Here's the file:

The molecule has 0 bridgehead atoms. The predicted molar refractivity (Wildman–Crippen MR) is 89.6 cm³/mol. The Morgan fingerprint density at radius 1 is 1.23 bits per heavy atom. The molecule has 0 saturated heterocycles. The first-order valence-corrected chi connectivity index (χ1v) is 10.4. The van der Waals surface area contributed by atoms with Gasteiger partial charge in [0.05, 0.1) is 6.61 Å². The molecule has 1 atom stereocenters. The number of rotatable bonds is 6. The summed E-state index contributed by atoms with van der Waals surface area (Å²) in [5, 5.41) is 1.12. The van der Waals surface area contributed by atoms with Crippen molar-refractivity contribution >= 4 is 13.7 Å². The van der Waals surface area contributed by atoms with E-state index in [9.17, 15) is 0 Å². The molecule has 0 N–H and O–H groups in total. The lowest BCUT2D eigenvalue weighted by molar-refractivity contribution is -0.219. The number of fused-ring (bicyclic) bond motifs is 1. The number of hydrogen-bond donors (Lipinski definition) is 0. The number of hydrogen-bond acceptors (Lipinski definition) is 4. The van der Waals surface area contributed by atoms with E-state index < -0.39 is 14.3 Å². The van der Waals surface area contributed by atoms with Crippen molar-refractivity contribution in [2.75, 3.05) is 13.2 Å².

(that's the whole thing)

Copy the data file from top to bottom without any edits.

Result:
The molecule has 0 bridgehead atoms. The predicted molar refractivity (Wildman–Crippen MR) is 89.6 cm³/mol. The Morgan fingerprint density at radius 1 is 1.23 bits per heavy atom. The molecule has 0 saturated heterocycles. The first-order valence-corrected chi connectivity index (χ1v) is 10.4. The van der Waals surface area contributed by atoms with Gasteiger partial charge in [0.05, 0.1) is 6.61 Å². The molecule has 1 atom stereocenters. The number of rotatable bonds is 6. The summed E-state index contributed by atoms with van der Waals surface area (Å²) in [5, 5.41) is 1.12. The van der Waals surface area contributed by atoms with Crippen molar-refractivity contribution >= 4 is 13.7 Å². The van der Waals surface area contributed by atoms with E-state index in [9.17, 15) is 0 Å². The molecule has 0 N–H and O–H groups in total. The lowest BCUT2D eigenvalue weighted by molar-refractivity contribution is -0.219. The number of fused-ring (bicyclic) bond motifs is 1. The number of hydrogen-bond donors (Lipinski definition) is 0. The number of hydrogen-bond acceptors (Lipinski definition) is 4. The van der Waals surface area contributed by atoms with E-state index < -0.39 is 14.3 Å². The van der Waals surface area contributed by atoms with Crippen molar-refractivity contribution in [2.75, 3.05) is 13.2 Å².